April 18, 2018: More Science!

We had another warm day. One photo:

Looking west with Shoal Lake on the horizon. Town Island is at the left, Shragge’s Island is closest to the center of the picture, Devil’s Gap is towards the lower right. No real expansion of the open water, but some further loss of snow cover.

Now an update from Sean C. He and I agree that as of yesterday, our Mean Daily Temperature is above freezing.

First, his updated graph that finally gives 2018 a blue X, marking yesterday as this spring’s “Inflection Date” when we stopped making ice and started melting it.

The downward spikes indicate the length and severity of the winter, and now that we’re saying this one’s over, we can compare it to other recent winters. Not as severe as 2014, but worse than most. You can even make out our early April cold snap on the profile: it’s that tiny downward jab at the tip of the spike.

Next, Sean took a look at all the winters since 2003, and graphed them against each other.

For this graph, he lined up all the Inflection Dates together, at Day Zero, and then looked at how long it took to reach the same thawing index. The horizontal red line is his estimate of how much heat we should need to thaw the lake after a winter like this one. In the best case, it took 20 days to reach the equivalent of a full melt. The worst year took almost three times as long: 54 days.

By applying the average of 32 days, Sean found himself looking at an estimate of getting ice free on May 18th, the Friday of the Victoria Day weekend. In other words, right down to the wire for places like Clearwater Bay and Bigstone Bay.

Warning: this mathematical average does not directly factor in such things as abnormal sunshine, current, or snow cover.

I had a question: “Won’t it go faster in May than if we started in March?” You can now stop calling me Ice Captain and start calling me Captain Obvious.  Sean obliged me with this graph.

He knocked it off in a hurry, so it doesn’t have a pretty name, but it plots Thawing Index on the left edge versus Inflection Date across the bottom. The individual blue dots represent sample years and the diagonal line is a best fit for the overall trend. It shows, with a lot of variation from year to year, that the later you start the thaw, the faster the ice goes.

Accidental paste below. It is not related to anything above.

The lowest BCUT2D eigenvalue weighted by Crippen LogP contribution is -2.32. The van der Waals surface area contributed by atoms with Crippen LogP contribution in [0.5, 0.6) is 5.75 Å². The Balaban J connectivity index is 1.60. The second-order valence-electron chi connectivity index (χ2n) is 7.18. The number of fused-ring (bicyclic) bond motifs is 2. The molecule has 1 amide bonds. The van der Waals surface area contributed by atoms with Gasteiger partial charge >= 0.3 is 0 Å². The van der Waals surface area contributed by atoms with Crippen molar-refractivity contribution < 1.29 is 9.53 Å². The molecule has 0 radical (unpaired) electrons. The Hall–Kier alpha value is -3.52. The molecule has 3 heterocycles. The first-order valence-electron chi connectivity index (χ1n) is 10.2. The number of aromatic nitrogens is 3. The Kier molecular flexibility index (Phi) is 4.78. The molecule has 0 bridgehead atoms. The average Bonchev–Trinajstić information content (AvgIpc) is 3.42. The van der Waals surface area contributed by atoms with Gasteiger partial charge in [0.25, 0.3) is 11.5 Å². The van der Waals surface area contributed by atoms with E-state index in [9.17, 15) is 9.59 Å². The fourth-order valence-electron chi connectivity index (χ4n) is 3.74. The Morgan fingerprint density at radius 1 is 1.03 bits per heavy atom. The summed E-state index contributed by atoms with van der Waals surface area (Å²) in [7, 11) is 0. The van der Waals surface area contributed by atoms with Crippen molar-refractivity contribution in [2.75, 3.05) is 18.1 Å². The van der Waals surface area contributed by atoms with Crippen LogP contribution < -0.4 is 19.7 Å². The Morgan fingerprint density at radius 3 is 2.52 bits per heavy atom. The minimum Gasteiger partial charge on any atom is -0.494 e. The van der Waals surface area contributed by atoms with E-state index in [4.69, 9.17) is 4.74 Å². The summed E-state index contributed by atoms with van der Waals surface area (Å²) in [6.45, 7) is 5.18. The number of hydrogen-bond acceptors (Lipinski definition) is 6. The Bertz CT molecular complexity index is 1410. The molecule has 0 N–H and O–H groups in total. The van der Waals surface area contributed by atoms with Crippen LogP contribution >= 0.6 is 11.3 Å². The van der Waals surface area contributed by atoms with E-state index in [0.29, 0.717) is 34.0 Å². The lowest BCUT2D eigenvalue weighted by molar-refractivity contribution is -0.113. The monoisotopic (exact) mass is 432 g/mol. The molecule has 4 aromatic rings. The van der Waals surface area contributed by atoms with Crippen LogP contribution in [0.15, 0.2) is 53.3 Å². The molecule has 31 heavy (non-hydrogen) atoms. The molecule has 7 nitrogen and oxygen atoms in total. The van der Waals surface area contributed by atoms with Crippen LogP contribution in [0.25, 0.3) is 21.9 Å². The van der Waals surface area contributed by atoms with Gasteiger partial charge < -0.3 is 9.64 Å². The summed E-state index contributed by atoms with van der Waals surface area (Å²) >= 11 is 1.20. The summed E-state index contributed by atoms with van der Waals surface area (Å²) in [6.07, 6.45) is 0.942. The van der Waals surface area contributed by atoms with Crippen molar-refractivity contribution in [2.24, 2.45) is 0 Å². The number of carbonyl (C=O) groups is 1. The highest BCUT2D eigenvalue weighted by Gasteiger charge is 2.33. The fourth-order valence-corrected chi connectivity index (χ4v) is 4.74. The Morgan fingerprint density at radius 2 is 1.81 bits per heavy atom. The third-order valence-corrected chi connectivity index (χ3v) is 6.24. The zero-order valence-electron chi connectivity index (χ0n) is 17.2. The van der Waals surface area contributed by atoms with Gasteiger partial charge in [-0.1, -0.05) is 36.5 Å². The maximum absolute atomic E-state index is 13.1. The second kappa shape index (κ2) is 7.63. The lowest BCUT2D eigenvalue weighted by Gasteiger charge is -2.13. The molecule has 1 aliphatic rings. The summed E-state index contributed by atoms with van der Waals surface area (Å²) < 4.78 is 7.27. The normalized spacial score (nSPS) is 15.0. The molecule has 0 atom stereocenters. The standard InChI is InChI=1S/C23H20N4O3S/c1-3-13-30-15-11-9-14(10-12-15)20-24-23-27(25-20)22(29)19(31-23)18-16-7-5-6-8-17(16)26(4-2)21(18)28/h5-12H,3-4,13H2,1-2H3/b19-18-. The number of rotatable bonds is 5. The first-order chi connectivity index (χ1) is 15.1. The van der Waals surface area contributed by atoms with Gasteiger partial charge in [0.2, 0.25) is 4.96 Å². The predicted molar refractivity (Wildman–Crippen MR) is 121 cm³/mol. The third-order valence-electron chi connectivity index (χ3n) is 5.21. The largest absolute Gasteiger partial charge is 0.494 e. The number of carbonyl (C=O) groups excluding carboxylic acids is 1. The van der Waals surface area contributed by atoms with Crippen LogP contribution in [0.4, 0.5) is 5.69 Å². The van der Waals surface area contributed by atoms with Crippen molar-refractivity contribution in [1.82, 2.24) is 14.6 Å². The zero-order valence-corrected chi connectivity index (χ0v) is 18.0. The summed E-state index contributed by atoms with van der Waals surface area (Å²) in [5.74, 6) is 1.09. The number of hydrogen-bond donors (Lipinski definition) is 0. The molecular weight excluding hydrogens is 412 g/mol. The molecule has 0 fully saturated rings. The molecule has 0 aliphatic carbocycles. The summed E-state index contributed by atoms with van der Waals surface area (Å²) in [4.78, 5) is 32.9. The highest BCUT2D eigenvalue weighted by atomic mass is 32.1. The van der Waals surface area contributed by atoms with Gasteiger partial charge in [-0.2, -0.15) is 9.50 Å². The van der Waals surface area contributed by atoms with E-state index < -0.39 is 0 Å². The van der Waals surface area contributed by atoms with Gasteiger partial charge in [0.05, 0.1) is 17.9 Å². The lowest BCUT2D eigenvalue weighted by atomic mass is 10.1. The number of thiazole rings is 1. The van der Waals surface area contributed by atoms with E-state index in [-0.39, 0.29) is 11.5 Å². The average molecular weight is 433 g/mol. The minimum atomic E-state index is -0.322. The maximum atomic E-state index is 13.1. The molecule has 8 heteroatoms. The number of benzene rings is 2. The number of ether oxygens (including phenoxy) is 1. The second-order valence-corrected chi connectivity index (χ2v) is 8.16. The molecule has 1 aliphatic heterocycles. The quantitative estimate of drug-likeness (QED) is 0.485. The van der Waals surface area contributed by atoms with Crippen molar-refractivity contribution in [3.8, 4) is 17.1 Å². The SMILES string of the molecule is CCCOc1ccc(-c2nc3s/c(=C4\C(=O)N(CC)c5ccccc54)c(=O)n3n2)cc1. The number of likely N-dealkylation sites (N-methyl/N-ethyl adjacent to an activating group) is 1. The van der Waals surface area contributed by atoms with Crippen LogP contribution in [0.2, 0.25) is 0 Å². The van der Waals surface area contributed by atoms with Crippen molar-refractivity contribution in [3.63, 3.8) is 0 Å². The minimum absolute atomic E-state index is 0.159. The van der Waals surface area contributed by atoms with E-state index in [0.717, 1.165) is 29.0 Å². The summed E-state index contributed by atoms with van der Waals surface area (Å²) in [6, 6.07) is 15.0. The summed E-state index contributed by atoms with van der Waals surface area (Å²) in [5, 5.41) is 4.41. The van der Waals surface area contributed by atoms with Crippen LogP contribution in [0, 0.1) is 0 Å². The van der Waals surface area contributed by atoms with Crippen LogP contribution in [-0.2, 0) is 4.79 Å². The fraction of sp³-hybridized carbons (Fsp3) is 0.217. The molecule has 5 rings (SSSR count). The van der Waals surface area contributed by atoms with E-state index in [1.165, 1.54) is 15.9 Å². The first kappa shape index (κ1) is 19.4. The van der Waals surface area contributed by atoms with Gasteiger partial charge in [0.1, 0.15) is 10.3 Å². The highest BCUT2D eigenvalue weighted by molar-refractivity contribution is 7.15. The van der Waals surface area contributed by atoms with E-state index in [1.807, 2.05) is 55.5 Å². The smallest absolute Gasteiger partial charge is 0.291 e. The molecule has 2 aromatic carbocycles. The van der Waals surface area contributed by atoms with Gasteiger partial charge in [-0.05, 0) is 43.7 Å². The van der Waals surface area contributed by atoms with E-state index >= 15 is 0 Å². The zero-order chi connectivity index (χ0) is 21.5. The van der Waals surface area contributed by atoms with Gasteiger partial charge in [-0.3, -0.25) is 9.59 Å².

This fits with my old—but overly simple—notion that the thaw tends to even out. Keep in mind that until this year, I worked almost entirely from my aerial view of how much open water there was, and only regarded temperature as an influence on an inevitable process, rather than a fundamental factor. Sean has changed the way I look at it. Remind me to update the FAQ.

If we take into account both the thick ice from the cold winter, and the faster thaw due to starting late in the year, we get a rather more encouraging timeline. Instead of the 32 day average to melt a cold winter’s ice, we get a number that could be as low as 20 days to melt this thickness of ice when we start after mid-April.

That would put us at May 8, which is close to my estimate from before the cold snap. Hmm.

Neither Sean nor I have faith that that’s how it will play out. He remarked that, “…past performance doesn’t guarantee future profits.” He probably worries about how close that comes to the fastest thaw in his data. I don’t like how it fails to factor in a forecast for two more weeks of mean temperatures at or below normal.

Let’s allow more than three weeks, but less than four and a half. Four weeks would give us a lake entirely free of ice just days before the long weekend. Fine print: no guarantee is expressed or implied.  This offer does not apply to Shoal Lake. (Shoal Lake usually runs a few days later.)

Cheer up; even if it’s close, most lake dwellers don’t need the whole lake to be open.



April 17, 2018: Warm & Windy

We had sunny weather today, with a high of 7°C this afternoon. Better yet, it was breezy, with winds of up to 20km/hr from the north east.

It wouldn’t be realistic to expect one nicer day to make a big difference, and most of the photographs I took today look just like the ones I took yesterday, so I’ll only put this one up.

This is looking south over Devil’s Gap with Treaty Island stretching from near the center to the right edge. Beyond that, lots of ice out by Rogers Island, Town Island and so on. Zoom in, and you can see the ice roads still look pretty solid. Rat Portage Marina is visible at the lower left, (partly obscured by the digitally distorted propeller blade) and there’s still ice all around the docks.

However, to my eye, the ice looks distinctly more gray today. It’s not glaringly obvious in the photographs, but with the picture above you can zoom in on the lower right corner to check out the ice surface around Gun Club Island, and you might agree that it looks patchier.

Terra Satellite got a clear image today, so I have updated the satellite link. Usually the first patch of open water on Lake of the Woods big enough to “see from space” is down by Baudette, Minnesota, where the Rainy River spills into the lake and creates a dark patch on the south shore. That hasn’t happened yet.

The temperatures tomorrow are forecast to dip slightly, which will likely put Wednesday’s mean daily temperature right at the freezing point, but from Thursday on, we should be consistently trending warmer through to the end of April. Not fabulously warm, or even normal, but almost always above freezing, even at night.

That should mean we’re switching from making ice to melting ice. Finally.


April 16, 2018: Same Old

Today’s pictures are almost identical to Friday’s. We came in to Kenora on the same flight path, and nothing has changed.

When there’s a bit more open water developing, I’ll make a greater effort to range further out over the lake. For now, there’s nothing new to see.

Winnipeg River.

The Dalles, Myrtle Rapids. No significant change. In the distance, at the top of the picture, Shoal Lake, (on the right) and the US side of LotW (top center) are still pure white.

The powerline crossing.

No change.

Kenora to Keewatin.

No change.

Safety Bay.